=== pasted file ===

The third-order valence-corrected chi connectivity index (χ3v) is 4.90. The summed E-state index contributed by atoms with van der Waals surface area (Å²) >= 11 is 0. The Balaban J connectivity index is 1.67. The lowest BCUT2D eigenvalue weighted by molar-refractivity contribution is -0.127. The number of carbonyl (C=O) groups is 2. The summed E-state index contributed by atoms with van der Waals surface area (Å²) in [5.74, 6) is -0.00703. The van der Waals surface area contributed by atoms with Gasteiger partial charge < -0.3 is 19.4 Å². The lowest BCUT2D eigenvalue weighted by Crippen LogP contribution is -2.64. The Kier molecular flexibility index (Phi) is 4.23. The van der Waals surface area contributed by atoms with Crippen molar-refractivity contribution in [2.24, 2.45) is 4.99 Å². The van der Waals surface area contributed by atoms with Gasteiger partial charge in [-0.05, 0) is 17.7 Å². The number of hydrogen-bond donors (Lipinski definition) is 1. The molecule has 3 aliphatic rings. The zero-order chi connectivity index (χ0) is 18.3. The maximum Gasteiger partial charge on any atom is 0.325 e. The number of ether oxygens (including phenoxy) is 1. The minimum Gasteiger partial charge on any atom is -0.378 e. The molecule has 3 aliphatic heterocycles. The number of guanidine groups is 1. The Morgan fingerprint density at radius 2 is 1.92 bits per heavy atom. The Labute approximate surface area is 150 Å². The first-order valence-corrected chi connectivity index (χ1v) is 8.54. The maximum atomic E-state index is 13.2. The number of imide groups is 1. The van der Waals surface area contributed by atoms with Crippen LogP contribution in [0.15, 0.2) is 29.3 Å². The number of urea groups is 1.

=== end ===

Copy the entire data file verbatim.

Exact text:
The third-order valence-corrected chi connectivity index (χ3v) is 4.90. The summed E-state index contributed by atoms with van der Waals surface area (Å²) >= 11 is 0. The Balaban J connectivity index is 1.67. The lowest BCUT2D eigenvalue weighted by molar-refractivity contribution is -0.127. The number of carbonyl (C=O) groups is 2. The summed E-state index contributed by atoms with van der Waals surface area (Å²) in [5.74, 6) is -0.00703. The van der Waals surface area contributed by atoms with Gasteiger partial charge < -0.3 is 19.4 Å². The lowest BCUT2D eigenvalue weighted by Crippen LogP contribution is -2.64. The Kier molecular flexibility index (Phi) is 4.23. The van der Waals surface area contributed by atoms with Crippen molar-refractivity contribution in [2.24, 2.45) is 4.99 Å². The van der Waals surface area contributed by atoms with Gasteiger partial charge in [-0.05, 0) is 17.7 Å². The number of hydrogen-bond donors (Lipinski definition) is 1. The molecule has 3 aliphatic rings. The zero-order chi connectivity index (χ0) is 18.3. The maximum Gasteiger partial charge on any atom is 0.325 e. The number of ether oxygens (including phenoxy) is 1. The minimum Gasteiger partial charge on any atom is -0.378 e. The molecule has 3 aliphatic heterocycles. The number of guanidine groups is 1. The Morgan fingerprint density at radius 2 is 1.92 bits per heavy atom. The Labute approximate surface area is 150 Å². The first-order valence-corrected chi connectivity index (χ1v) is 8.54. The maximum atomic E-state index is 13.2. The number of imide groups is 1. The van der Waals surface area contributed by atoms with Crippen LogP contribution in [0.15, 0.2) is 29.3 Å². The number of urea groups is 1.